In response to:

A Queer Need for Rejection

Jeff7580 Wrote: Dec 05, 2012 11:38 AM
Someone needs to explain to me how a "gay gene" could survive 1000s of generations of evolution when it produces such a profound reproductive disadvantage. In the absence of such an explanation I have to assume if there is a genetic basis it much be some kind of mutation that results - in an evolutionary sense - abnormal behavior.
Barbara1247 Wrote: Dec 05, 2012 6:05 PM
If the gene (or, more likely, complex of genes) were recessive, it could be carried indefinately. A recessive gene is expressed only when both parents pass the gene to their child - making the child homozygous for that gene. If the child receives the gene from only one of his/her parents, he/she would be heterozygous for the gene and would be a carrier.
DCM in FL Wrote: Dec 05, 2012 12:10 PM
No explanation needed - there is no "gay gene." End of story.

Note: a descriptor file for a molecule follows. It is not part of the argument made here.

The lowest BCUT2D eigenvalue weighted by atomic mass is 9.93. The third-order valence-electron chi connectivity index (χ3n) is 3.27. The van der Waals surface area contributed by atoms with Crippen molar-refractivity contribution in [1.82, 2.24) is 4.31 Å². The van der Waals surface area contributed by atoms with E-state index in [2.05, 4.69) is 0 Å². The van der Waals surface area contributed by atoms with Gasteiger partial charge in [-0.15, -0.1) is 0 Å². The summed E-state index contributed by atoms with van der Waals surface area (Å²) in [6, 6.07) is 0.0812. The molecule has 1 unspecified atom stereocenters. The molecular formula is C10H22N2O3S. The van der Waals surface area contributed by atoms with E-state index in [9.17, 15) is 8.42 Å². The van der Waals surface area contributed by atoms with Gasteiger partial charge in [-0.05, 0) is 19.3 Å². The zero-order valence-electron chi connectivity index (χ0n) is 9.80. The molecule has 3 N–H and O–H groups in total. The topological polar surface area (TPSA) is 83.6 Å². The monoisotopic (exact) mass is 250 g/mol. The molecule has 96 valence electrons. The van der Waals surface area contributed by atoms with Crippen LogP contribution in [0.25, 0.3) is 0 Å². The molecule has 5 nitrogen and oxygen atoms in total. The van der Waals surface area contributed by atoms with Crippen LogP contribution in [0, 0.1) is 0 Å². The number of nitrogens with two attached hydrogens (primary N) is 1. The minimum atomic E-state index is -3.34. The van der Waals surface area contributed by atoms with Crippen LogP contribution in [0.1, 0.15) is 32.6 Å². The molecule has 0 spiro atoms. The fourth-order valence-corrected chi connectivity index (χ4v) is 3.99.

HeraldOfGalactus Wrote: Dec 05, 2012 12:54 PM
There is no gay gene in the same way there is no straight gene. Scientists haven't found the gene that makes humans straight either.
DCM in FL Wrote: Dec 05, 2012 12:58 PM
"Scientists haven't found the gene that makes humans straight either."

Probably because heterosexuality is the innate default and doesn't need a specific "gene" to make it happen.

Whenever I write about the issue of First Amendment Freedom of Association, I defend the right of campus groups, not government administrators, to control their own belief structure and membership requirements. This often involves discussing real life cases with real life tension between religious groups and homosexual activists. This results in a slew of emails asking why a homosexual student would ever want to join a fundamentalist religious group. The short answer to the question is that homosexual activists don't really want to join these organizations. Some want to use them for political gain before shutting them down altogether.

The...